In music, rhythm refers to a sequence of different note values that form a regular, repeating unit over time. A good rhythm is the foundation of a piece of music and gives it its own recognizable character. Depending on how different the note values are from each other, a rhythm can seem regular or irregular.
Rhythm can occur at very different speeds: A march, for example, can be played quickly or very slowly; what matters is the regularity of the beat, the pulse, which must be cyclically reproducible. This also includes the accentuation, i.e. the different emphasis of the individual notes.
The rhythmic aspect of music, which is closely linked to dance, is very old, perhaps the oldest: it is no coincidence that drums and other percussion instruments, which can only create rhythms because of their indeterminate sound, are the oldest known musical instruments and were used in the most primitive cultures. Rhythmic sounds, such as the drumbeat of raindrops, the murmur of a stream, or the chirping of birds, can be found in nature.
Especially important to rhythm are accents, which are the greater importance (different intensity or emphasis) that certain sounds have over others in a piece of music or phrase. There are more accented beats (strong accents) and less accented beats (weak accents).
The sequence of accents in a piece of music usually tends to repeat at regular intervals, and this repetition is called the rhythm of the piece: The shortest non-periodic sequence (the one that is repeated) is also called the rhythmic unit.
When a piece is composed of several voices, human or instrumental, the rhythm is perceived to varying degrees in the different parts: the melody is often the one that is the least bound to a concise rhythmic structure, so this task is usually entrusted to a few instruments, collectively called the rhythm section.
In addition to percussion, other instruments such as double bass, piano, electric guitar and electric bass are of course part of an orchestra's rhythm section, and it is not uncommon for entire orchestral groups (e.g., strings or woodwinds) that are traditionally more committed to melodic-expressive interpretation to play particularly concise and cadenced passages to provide a solid rhythmic foundation upon which the melody can be played.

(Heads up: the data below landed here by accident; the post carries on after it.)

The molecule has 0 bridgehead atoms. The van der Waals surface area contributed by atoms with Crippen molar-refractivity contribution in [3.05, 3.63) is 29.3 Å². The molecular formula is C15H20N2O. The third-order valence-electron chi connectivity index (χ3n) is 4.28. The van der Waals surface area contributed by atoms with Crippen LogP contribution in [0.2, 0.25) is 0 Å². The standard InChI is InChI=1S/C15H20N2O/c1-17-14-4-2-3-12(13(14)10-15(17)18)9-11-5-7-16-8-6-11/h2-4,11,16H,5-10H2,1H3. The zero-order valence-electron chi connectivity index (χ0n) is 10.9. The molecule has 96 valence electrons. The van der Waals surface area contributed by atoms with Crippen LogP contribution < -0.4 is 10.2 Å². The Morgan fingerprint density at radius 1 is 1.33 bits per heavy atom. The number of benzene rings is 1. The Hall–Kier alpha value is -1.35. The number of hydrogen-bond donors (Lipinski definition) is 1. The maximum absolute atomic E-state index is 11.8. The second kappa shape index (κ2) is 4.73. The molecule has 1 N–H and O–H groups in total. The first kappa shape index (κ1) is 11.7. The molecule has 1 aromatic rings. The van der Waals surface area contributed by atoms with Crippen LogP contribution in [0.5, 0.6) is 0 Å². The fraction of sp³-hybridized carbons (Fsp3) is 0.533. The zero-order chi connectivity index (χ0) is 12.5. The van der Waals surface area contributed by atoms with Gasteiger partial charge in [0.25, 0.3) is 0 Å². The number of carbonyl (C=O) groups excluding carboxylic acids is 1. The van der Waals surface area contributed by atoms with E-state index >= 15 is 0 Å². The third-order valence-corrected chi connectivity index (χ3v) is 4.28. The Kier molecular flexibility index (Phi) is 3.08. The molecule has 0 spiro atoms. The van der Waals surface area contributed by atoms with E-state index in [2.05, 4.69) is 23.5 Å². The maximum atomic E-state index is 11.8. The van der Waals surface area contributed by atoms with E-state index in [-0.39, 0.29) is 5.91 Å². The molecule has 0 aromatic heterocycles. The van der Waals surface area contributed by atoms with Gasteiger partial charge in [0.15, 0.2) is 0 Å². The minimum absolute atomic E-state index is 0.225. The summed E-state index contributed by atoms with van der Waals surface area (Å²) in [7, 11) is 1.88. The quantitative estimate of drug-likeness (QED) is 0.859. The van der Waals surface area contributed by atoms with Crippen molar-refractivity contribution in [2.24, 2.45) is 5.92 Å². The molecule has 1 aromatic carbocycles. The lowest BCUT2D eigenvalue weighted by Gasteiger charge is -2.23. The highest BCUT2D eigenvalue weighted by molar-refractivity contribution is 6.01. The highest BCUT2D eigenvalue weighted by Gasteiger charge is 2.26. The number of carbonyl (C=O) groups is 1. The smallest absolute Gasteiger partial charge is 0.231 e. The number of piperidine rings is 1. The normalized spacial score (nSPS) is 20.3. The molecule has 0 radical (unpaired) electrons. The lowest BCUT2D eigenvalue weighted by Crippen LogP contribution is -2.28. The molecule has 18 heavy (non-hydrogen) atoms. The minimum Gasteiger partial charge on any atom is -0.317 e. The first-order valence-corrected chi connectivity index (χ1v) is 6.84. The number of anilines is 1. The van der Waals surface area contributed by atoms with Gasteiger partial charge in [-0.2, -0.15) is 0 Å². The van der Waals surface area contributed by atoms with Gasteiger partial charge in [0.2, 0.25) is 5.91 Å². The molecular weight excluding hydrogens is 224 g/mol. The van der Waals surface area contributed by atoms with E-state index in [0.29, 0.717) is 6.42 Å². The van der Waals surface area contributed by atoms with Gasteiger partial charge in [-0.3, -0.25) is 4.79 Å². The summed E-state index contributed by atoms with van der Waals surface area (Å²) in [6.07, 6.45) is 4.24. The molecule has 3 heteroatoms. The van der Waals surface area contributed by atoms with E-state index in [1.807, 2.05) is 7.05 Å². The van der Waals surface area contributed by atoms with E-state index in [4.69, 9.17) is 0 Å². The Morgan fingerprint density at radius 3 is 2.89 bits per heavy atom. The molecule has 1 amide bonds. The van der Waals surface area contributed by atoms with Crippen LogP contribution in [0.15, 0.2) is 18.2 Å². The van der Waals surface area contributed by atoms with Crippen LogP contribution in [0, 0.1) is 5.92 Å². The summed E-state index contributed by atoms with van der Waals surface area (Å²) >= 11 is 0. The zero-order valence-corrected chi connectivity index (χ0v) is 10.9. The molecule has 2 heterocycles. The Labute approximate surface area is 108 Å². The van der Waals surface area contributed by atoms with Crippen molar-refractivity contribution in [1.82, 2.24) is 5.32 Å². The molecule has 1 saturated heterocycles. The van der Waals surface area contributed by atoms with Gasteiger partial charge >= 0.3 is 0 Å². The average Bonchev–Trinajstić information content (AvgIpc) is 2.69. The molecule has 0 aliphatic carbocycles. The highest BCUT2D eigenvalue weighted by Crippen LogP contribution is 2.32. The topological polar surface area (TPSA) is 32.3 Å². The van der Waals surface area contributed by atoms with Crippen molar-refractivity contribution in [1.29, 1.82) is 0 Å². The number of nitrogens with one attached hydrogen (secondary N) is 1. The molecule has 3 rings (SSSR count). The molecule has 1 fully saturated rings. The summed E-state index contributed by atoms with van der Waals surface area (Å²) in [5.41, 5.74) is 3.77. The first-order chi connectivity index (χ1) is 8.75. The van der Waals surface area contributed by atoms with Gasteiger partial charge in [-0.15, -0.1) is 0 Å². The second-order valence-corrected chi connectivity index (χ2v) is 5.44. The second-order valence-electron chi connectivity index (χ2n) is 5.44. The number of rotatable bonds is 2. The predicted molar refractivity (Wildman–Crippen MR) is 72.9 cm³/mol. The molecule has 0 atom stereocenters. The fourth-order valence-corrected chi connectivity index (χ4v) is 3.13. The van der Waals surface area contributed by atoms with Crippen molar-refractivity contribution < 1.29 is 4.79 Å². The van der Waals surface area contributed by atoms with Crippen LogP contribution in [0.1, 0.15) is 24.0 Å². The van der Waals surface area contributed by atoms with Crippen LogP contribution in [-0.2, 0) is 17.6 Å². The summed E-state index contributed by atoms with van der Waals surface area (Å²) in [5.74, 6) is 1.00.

Different note values
Regular rhythms are usually created with note values such as whole, half, quarter, or eighth notes. These note values, which can be divided by 2, have a "straight" and "regular" effect and are therefore ideal for rhythm.
However, the rhythmic unity should not be broken too often - at least in most genres of music, with the exception of jazz - but should be steady, because this encourages people to dance. Whether in the car, at home, or at a concert, we all respond to the rhythm of a song with our bodies. Whether it is with our head, feet, or arms, we are always moving to the rhythm of the music.
Example: Different rhythms
To understand the different rhythms and their complexity, we will look at different rhythm patterns on the drum kit, the rhythm instrument par excellence. In particular, we will look at the hihat and make it more complex in rhythm, step by step.
When we play eighth notes instead of quarter notes, the drum pattern becomes much more interesting and we get the classic rock and pop pattern that can be found in countless songs:
If we wanted to add more tension and dynamics, we could play sixteenth notes with the hi-hat instead of eighth notes, and we would have a pattern like this:
You get a completely different feeling when you play triplets with the hi-hat. It gives the rhythm a completely different groove:
As you can see, you can create very different rhythms depending on which note values are played by which instruments. We have only looked at drums, but in a complete song all instruments play a role in the overall rhythm, even the melodic instruments like bass or guitar contribute to the overall groove.
Often, the rhythmic patterns of different instruments are matched to each other, and together they create an entirely new overall rhythm, made up of different "little" rhythms. This is called counterpoint, and you can learn more about it in my extensive article on counterpoint.
What is the difference in music between bar, time signature and tempo?
Bar, time signature and tempo are three basic terms in music that are often confused, although they describe different aspects of the rhythm and structure of a piece of music.
The bar is a rhythmic unit used in music to organize notes and pauses. In musical notation, the beginning of a bar is often marked by a vertical line called the bar line. A bar is a continuous group of beats defined by the time signature. For example, a bar in 4/4 time signature has four quarter beats.
The time signature indicates the basic rhythmic structure of a piece of music and is often indicated by a fraction at the beginning of the staff (such as 4/4, 3/4, 6/8, etc.). The numbers in the fraction indicate how many beats are in a bar (numerator) and which note length represents a beat (denominator).
Tempo refers to the speed of music and is measured in beats per minute (BPM). There are various Italian terms such as "allegro" (fast), "andante" (medium), or "adagio" (slow) that give a general idea of the speed. The tempo is independent of the time signature and only affects how fast or slow the notes are played.